Modern day asset-threatening scenarios are far ranging.
It may be you just need a safe haven for your wealth. You may have a target on your back from someone trying to come after you, such as a liability claim involving a former business partner, a patient, a creditor, or a spouse.
That’s why when you have built a strong investment portfolio, you must NEVER let your guard down!
Let’s examine some of the precautions that savvy investors use to keep their assets safe.
First and foremost, keep everything above-board!
There’s no real benefit to be gained from “hiding” your assets from creditors, frankly the risk is not worth the effort.
Pre-planning is crucial.
Asset protection strategies after a claim usually backfire.
The steps you take now will be the most beneficial to you later. Once a liability claim is filed against you, anything you do AFTER that could result in a fraudulent transfer claim. Therefore, it’s important to have all your ducks in a row as soon as possible.
It’s not an alternative for insurance
Remember too, asset protection planning is not an insurance policy. You must maintain your insurance (i.e., for medical or legal malpractice) as well as protecting your assets from repossession. If you are sued professionally, just let your insurance company handle it.
Always keep your business and personal assets apart
Always keep your personal assets separate from your professional assets. Put personal assets in a trust because trust assets are protected by law. Business assets should show your operation’s expenses and revenues as a corporation, or partnership/LLC (limited liability company).
Estate planning is a minefield
Be careful about estate-planning. Consult with your professional wealth strategists about asset protection vs. estate planning. Your instinct tells you to make “gifts” to your children/heirs, but it’s important to make sure “gifts” don’t appear to be ”fraudulent transfers.” Homestead exemptions are another asset protection strategy that might work against you because it caps the value of your home.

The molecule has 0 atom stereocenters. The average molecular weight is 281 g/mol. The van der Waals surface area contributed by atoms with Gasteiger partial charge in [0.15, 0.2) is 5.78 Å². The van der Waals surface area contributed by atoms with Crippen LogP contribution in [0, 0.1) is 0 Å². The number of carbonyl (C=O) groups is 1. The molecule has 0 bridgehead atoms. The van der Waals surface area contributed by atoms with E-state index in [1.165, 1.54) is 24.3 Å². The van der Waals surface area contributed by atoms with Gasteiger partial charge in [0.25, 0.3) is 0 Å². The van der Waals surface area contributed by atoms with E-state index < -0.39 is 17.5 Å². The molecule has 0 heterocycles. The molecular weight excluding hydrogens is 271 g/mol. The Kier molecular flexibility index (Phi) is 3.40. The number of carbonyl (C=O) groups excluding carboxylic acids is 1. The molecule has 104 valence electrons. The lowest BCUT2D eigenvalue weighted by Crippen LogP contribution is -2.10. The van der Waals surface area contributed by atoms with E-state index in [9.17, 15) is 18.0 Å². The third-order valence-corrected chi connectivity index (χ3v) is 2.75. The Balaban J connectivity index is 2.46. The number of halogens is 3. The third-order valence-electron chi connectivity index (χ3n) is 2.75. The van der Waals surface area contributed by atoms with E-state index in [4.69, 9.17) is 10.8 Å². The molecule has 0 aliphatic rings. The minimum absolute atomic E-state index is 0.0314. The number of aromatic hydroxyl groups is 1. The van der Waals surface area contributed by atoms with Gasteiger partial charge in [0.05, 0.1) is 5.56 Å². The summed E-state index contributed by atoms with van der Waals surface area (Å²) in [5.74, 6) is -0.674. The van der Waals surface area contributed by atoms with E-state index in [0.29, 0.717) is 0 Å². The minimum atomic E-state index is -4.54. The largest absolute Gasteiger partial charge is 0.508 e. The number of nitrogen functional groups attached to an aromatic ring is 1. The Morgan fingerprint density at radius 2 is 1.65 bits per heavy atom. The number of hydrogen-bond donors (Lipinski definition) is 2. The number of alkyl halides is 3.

Get your ducks in a row
You should have everything recorded, registered and trackable. Your paperwork should be honest, legal and verifiable. Keep it all in one place and know what it says and means. If you look clueless during an investigation it is generally seen as a guilty sign. It might cause a judge to wonder what you’re hiding. Secrecy is a bad thing (think: perjury/fraud) and full disclosure is a good thing. In fact, full disclosure is the RIGHT thing. Always remember the maxim covering asset protection, “If you can’t explain it, it will never work.”
Consider tangible assets
Rare stamps and coins have been popular alternative assets for years because these assets do not respond to the whims of traditional markets, central banks or large financial institutions. These assets derive their value from a strong and entrenched collector base. Now there is another class of tangible asset that is proving highly desirable to discerning portfolio holders who appreciate diversification.
Rare strategic metals (RSMs) can combat inflation better than gold, provide growth stability better than silver, and dodge government (tax) liabilities. RSMs are vital to 95% of the manufacturing of established products today, and to the emerging technologies of tomorrow.
Without RSMs, the world would be without modern land, sea and air transportation, computers, cell phones, iPods, LCD monitors, surgical lasers, jet engines, cosmetics, medicines, ointments and creams, even the clothing you are currently wearing. (To see what a world without metals would look like, check out this interesting video.)
The world has seen a dramatic increase in the use of rare strategic metals in modern, leading edge technology over the past decade. Industrial demand continues to exceed the metal production. This factor both creates their intrinsic value and explains why the price of these metals should continue to increase well into the first quarter of the 21st Century. The recently increased demand has strained supply, and there is a growing concern that the world may soon be faced with a shortage of the materials.